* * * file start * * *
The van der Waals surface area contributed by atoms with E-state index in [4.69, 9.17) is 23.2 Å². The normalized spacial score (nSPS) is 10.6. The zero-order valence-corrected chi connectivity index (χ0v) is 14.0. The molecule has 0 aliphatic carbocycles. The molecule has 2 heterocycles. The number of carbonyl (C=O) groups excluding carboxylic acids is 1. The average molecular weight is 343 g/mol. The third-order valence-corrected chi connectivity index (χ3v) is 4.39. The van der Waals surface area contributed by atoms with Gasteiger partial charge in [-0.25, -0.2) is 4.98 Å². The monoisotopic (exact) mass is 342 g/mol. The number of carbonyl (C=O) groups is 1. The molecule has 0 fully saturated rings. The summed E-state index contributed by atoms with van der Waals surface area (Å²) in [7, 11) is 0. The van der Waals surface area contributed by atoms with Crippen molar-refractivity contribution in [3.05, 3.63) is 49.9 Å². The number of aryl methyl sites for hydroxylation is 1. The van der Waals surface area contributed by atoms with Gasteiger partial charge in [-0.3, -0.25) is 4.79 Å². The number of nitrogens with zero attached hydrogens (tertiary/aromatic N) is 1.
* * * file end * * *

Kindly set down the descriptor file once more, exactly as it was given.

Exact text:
The van der Waals surface area contributed by atoms with E-state index in [4.69, 9.17) is 23.2 Å². The normalized spacial score (nSPS) is 10.6. The zero-order valence-corrected chi connectivity index (χ0v) is 14.0. The molecule has 0 aliphatic carbocycles. The molecule has 2 heterocycles. The number of carbonyl (C=O) groups excluding carboxylic acids is 1. The average molecular weight is 343 g/mol. The third-order valence-corrected chi connectivity index (χ3v) is 4.39. The van der Waals surface area contributed by atoms with Gasteiger partial charge in [-0.25, -0.2) is 4.98 Å². The monoisotopic (exact) mass is 342 g/mol. The number of carbonyl (C=O) groups is 1. The molecule has 0 fully saturated rings. The summed E-state index contributed by atoms with van der Waals surface area (Å²) in [7, 11) is 0. The van der Waals surface area contributed by atoms with Crippen molar-refractivity contribution in [3.05, 3.63) is 49.9 Å². The number of aryl methyl sites for hydroxylation is 1. The van der Waals surface area contributed by atoms with Gasteiger partial charge in [-0.3, -0.25) is 4.79 Å². The number of nitrogens with zero attached hydrogens (tertiary/aromatic N) is 1.